reside by Horseshoe Common and get an over-abundance
of Carrion Crows, Magpies, a regular pair of Jays,
Herring Gulls, and am overrun by Grey Squirrels, so
small birds would stand no chance of raising chicks.
Horseshoe Common has a good wildlife pond, but unfortunately
is often full of cans and bottles. A map of Bournemouth
shows a large green space, Meyrick Park, which is
okay, but not great for wildlife, again loads of squirrels
(as is the Pleasure Gardens), and largely taken up
by the golf course.
However, it is surrounded
by green spaces, nature reserves and parks; Turbary
Common, Iford Meadows, Millham Meads, Slades Farm,
it has more green space than virtually any other town
in Britain for its size. But best of all are the Cliffs
– Bournemouth, Canford, Boscombe, Southbourne
and Branksome. These not only stretch for 7 miles
and are huge, but are undisturbed and fenced off,
and face south so a real suntrap. Ideal for butterflies.
They have vast quantities of Wall Lizards and also
home to the large exotic Green Lizards, seen here
and nowhere else in the UK. The theory is these both
of these species are probably descended from escapes
from boats at Southampton or Poole, then discovered
these suntraps which turned out to be absolutely perfect,
with plenty of cover, insects and sun.
There are said to be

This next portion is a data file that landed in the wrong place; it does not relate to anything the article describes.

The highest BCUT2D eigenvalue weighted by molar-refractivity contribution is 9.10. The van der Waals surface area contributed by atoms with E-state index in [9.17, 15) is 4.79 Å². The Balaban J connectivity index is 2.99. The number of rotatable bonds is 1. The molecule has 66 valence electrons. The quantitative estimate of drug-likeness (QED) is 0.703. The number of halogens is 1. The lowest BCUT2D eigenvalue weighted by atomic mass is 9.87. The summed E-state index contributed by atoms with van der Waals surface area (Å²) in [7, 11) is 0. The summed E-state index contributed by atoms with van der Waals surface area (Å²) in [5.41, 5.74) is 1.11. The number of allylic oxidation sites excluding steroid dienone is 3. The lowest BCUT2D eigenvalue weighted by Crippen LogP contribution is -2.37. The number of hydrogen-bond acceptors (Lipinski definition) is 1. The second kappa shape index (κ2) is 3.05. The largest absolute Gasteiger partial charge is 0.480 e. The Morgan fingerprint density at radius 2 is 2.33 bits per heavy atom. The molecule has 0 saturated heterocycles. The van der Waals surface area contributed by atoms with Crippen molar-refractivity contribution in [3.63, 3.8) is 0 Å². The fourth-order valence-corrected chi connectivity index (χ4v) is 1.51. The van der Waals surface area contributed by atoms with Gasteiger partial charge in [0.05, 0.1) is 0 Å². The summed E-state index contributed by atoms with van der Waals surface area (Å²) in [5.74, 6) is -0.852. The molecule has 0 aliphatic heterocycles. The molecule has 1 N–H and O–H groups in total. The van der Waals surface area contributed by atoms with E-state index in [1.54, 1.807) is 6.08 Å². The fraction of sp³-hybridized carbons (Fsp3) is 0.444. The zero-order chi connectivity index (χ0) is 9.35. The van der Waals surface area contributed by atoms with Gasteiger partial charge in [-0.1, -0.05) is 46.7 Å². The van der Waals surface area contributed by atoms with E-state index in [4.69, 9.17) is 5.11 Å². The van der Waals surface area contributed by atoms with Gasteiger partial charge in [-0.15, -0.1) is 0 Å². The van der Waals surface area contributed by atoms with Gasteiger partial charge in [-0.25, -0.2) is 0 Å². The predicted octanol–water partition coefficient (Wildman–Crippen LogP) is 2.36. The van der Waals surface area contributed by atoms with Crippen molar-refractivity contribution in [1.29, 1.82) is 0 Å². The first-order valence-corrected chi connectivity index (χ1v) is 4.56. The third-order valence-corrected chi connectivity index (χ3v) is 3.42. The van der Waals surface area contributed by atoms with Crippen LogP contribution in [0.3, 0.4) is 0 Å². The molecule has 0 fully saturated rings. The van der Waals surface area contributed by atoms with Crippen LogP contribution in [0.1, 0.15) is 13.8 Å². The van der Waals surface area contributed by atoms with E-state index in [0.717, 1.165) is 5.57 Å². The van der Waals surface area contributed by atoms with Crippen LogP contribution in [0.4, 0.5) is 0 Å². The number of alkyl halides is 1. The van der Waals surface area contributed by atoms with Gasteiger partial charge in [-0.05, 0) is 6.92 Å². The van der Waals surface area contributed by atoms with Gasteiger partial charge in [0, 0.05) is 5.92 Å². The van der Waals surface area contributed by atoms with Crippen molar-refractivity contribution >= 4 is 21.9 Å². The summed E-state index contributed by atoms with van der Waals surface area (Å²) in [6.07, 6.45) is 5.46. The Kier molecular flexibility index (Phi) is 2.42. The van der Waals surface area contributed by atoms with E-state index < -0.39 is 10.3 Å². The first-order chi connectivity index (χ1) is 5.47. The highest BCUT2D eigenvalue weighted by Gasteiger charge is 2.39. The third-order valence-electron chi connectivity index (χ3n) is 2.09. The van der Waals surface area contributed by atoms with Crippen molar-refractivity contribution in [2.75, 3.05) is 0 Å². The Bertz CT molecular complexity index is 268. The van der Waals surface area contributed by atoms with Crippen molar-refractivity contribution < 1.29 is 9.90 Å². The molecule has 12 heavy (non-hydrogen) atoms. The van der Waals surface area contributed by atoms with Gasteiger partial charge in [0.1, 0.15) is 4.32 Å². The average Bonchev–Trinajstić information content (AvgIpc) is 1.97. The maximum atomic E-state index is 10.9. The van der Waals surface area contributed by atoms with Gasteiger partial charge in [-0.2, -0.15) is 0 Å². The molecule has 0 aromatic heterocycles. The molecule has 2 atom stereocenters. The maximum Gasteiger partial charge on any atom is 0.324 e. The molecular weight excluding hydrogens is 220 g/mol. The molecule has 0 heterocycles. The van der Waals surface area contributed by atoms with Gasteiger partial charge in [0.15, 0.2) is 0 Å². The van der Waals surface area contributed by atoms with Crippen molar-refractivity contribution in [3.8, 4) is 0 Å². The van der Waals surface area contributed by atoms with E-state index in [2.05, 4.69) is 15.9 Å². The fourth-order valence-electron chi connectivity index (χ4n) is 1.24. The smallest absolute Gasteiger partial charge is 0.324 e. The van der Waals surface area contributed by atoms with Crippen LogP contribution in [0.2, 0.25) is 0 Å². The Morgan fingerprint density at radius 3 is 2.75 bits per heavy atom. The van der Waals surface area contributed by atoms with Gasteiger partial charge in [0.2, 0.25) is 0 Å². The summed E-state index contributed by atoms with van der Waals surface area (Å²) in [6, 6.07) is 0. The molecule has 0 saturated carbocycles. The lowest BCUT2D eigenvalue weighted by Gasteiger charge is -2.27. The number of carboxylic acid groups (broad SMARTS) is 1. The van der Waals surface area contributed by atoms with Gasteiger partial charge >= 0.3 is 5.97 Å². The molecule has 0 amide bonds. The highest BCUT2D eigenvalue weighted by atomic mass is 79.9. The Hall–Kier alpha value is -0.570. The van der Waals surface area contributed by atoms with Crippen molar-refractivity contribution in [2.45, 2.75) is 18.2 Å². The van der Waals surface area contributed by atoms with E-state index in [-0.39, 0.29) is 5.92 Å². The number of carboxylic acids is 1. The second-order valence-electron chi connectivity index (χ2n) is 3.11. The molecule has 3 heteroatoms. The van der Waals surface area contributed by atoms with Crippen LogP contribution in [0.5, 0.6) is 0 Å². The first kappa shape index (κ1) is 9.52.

rougher areas, parts of Southbourne and Boscombe,
but these locations are on the whole, still beautiful.
There is of course a drug problem but considering
how many young people abide here, it seems to be less
in comparison to similar sized college towns. Bournemouth
alone has 14 nightclubs, more than anywhere else for
its size, but again, seems to incur fewer problems
than this statistic might suggest. Traffic in Bournemouth
itself seems not to be a problem, even in the height
of summer, and keeps moving, primarily because of
the dual-carriageway that bisects the town (although
in fairness the outskirts, and roads into town do
The seafront is spectacular,
with views to the Isle of Purbeck to the west, and
Hengistbury Head, the Isle of Wight and the Needles
to the east. Like most seaviews around Britain, indeed
around the world, it is devoid of shipping, unlike
my last home at Hayling Island with the ever-busy
Solent. But that aside, it affords one of the great
vistas of Britain.
So, if anyone of you
still waver or decide not to move to Bournemouth,
then perhaps it is time to consult a specialist. Tourists
come here for pleasure, so why not indulge yourself
and enjoy these pleasures 365 days a year? Do move
here today. Step just outside of the town and you
have the most scenic, and the best wildlife county
in the UK, in my not-so-humble opinion. Check out
the Dorset Article on this website.
To reiterate: Bournemouth
is the best place I have ever lived in, and I can
honestly say there is nothing (apart from the war
on the car) that I do not like about my apartment,
the county and this beautiful vibrant town.
Move here without